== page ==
Mr. Isaacs understandably is expecting an apology. Instead, Lurie is looking to clarify the situation or perhaps to unburden his soul. He appeals to another man who might understand another man, less to Mrs. Isaacs as a father. He tries to impress upon Isaacs that what he had was something special. As Isaacs listens, he twice strokes the shaft of his pen, perhaps unconsciously expressing the more phallic element – mere lust – beneath Lurie’s words. The action could also mimic a sarcastic “wanking” gesture expressing his belief that Lurie is rationalizing. A Yeahwhatever that the gracious Isaacs would never say aloud.

Though Isaacs is a teacher like Lurie, in every other way he is his opposite: teetotaler, morally disciplined, family man and devout Christian. Their differences stand in relief when Isaacs says grace before his family breaks bread with the disgraced professor. Lurie eventually, reluctantly, bends to Isaacs’ expectations. Yet even as he apologizes to Mrs. Isaacs and her youngest daughter, he feels “the current of desire” for Desiree.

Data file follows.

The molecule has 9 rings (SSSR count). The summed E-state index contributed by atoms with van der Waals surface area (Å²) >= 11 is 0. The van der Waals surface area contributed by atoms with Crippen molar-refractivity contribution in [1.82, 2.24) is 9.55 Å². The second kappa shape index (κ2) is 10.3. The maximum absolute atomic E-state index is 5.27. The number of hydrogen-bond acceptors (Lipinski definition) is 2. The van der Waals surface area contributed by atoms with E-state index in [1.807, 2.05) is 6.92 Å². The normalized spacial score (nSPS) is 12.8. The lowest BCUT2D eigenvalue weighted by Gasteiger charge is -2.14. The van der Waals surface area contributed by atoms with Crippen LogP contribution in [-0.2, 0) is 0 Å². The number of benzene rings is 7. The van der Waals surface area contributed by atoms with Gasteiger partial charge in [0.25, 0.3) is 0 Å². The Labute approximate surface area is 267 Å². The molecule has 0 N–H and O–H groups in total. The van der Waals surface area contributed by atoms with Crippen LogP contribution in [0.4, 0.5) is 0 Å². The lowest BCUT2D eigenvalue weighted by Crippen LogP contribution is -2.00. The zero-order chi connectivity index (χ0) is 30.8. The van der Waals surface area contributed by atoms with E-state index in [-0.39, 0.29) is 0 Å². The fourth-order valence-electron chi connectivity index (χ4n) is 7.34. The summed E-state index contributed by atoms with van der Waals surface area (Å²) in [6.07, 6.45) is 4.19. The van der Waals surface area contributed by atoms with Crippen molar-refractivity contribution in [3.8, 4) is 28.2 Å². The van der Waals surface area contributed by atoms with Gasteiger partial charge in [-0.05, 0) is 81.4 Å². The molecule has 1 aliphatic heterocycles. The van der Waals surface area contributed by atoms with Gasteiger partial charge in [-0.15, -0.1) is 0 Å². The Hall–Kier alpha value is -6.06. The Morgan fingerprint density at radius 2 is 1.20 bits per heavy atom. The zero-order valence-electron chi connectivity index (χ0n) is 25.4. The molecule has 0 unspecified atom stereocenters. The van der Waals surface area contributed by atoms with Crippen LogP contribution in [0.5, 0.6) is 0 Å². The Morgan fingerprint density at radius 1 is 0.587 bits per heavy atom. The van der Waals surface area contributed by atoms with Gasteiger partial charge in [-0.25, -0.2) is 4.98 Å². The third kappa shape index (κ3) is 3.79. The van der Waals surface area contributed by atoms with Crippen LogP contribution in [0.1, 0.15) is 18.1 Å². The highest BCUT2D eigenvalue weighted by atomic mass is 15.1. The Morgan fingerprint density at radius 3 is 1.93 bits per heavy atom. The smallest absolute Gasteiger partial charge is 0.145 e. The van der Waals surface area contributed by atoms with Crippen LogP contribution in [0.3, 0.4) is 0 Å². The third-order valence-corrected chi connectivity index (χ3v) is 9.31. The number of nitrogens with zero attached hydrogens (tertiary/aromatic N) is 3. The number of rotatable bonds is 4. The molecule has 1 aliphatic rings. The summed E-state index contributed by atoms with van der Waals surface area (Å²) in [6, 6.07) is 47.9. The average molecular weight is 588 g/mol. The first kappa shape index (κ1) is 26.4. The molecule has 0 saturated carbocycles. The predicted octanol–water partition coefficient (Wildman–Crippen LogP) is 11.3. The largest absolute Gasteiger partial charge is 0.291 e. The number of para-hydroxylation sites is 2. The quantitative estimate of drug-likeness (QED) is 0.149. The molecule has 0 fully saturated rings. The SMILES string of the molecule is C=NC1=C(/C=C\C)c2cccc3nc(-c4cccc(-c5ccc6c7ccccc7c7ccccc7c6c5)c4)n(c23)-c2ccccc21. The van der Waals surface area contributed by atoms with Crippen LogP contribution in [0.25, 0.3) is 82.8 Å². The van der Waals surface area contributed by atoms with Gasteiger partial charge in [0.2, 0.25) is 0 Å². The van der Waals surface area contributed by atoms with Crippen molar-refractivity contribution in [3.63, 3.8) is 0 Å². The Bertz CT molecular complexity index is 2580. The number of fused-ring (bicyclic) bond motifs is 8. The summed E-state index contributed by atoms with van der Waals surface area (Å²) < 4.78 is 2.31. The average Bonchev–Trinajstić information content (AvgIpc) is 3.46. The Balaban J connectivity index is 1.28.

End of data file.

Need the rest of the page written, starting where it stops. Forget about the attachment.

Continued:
Back home, Lurie finds that his abode, like his daughter’s, has been burglarized. Lurie’s response is telling: there isn’t one. He doesn’t report the crime though he insisted that his daighter report hers. (Do as I say….) He holes up in his damaged home and makes headway on the Byron-inspired opus he’s writing. On the page, Lurie reaches for some kind of change that eludes him in life. His early idea for the work has evolved from one about a breakup of young lovers to focusing solely on the abandoned Teresa (who like Bathsheba was “bride to another man”) several years later. She cries out for her idealized lover to come back to her, to rescue her. Eventually her voice gives way to that of their love child, Allegra, who cries out for her lost father, Byron. Yet late in Disgrace Lurie admits that the work is going nowhere. Caught up in projecting his own feelings of abandonment, he can’t move the plot forward. The work remains unfinished.